What if King Harold had Prevented the Norman Conquest: After Hastings by Steven H Silver
Cover designed by Laura Givens
Steven H Silver is one of Black Gate‘s most prolific contributors. He produced many reviews for the print magazines, sold me the terrific short story “The Cremator’s Tale” back in 2013, and has written an astonishing 471 articles for the blog.
Steven’s many accomplishments don’t end with Black Gate, however. He’s an acclaimed editor, co-editing three DAW anthologies with Martin H. Greenberg (Wondrous Beginnings, Magical Beginnings, and Horrible Beginnings), and the two volume Selected Stories of Lester del Rey for NESFA Press. His most recent anthology is Alternate Peace (June 2019), co-edited with Joshua Palmatier. From 2004-2012 he was the publisher and editor of ISFiC Press, and his annual fanzine Argentus has been nominated for the Hugo Award multiple times. In fact Steven has received 17 Hugo nominations over the years.
Last week Steven’s writing career entered an exciting new phase with the publication of his long-awaited debut novel After Hastings, a masterfully constructed alternate history from one of the field’s true experts. I asked Steven to say a few words about it for BG readers, and this is what he shared:
After Hastings is an exploration of a world in which King Harold of England successfully beats back the Norman Conquest but finds himself facing other enemies, both domestic and foreign, leading him to jump start the reformation four hundred years early.
After Hastings was published by Ring of Fire Press on July 10, 2020. It is 347 pages, priced at $15.99 in paperback and $5.99 in digital formats. The cover was designed by Laura Givens. Order copies here.
See all our coverage of recent releases by Black Gate staff here.
Thanks John. I’ve also created a website to provide readers with additional background material at http://www.sfsite.com/~silverag/afterhastings.html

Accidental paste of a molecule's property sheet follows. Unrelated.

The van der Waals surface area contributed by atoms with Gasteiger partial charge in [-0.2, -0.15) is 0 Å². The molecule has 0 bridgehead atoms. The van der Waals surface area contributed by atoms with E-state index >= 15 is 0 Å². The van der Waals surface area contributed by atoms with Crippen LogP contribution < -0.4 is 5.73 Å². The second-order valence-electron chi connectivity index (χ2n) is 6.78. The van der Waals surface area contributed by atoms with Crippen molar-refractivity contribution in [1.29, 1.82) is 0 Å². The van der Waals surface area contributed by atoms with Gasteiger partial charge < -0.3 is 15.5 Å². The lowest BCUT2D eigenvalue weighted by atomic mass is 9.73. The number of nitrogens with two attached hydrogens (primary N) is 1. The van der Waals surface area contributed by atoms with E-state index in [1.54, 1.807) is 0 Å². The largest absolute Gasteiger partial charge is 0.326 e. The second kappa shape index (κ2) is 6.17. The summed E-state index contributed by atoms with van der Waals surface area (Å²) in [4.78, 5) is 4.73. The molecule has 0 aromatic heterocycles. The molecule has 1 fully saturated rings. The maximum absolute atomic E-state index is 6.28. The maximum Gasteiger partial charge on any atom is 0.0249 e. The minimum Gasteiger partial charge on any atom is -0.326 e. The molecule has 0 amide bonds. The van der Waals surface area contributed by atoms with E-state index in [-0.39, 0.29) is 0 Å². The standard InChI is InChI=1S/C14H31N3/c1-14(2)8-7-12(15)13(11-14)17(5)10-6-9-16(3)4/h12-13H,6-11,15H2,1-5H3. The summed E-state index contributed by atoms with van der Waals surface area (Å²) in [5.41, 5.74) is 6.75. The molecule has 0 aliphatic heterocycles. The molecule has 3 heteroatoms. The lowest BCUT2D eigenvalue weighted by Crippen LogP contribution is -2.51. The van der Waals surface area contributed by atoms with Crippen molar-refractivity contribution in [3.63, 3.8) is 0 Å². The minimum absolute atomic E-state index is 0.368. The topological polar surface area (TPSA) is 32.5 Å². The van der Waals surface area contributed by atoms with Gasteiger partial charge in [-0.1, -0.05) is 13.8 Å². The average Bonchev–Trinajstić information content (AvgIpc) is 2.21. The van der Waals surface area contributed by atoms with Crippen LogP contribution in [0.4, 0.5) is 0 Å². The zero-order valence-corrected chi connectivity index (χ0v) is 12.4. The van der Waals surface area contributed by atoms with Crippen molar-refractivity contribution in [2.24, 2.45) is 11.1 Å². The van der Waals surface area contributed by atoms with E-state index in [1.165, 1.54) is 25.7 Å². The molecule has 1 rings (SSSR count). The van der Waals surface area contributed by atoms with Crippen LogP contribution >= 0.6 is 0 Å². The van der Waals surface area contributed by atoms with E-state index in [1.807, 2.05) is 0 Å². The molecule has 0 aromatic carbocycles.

And I’ll be doing a live reading via Zoom on July 15 at 7:30 pm CT.
Sounds great. Thanks Steven!
I look forward to reading this. To be honest I really haven’t spent much time reading on that period. The one What If essays I read mentioned that Harold had just beaten off another invasion to the North (I think) and boyoued by his success rushed off to take on William, whose army was far inferior to the one they had just destroyed. They postulated that had Harold simply backed off, taken a rest and given his strung out army time to regroup they could easily have carried the day, unfortunate critical hit by Norman Bowman notwithstanding.
Backdrop to one of my favourite classics, Ivanhoe.
Tony, Yes, Harold fought off an invasion in Yorkshire led by Harald Hardraada and Harold’s own brother, Tostig a few weeks before the Battle of Hastings.
The problem was that he could only keep the levies (troops) for a limited period of time and had already kept them called up for several months in anticipation of the invasions, so he had to release them men. As he rode from Stamford Bridge to Hastings, he was constantly losing some men and gaining others.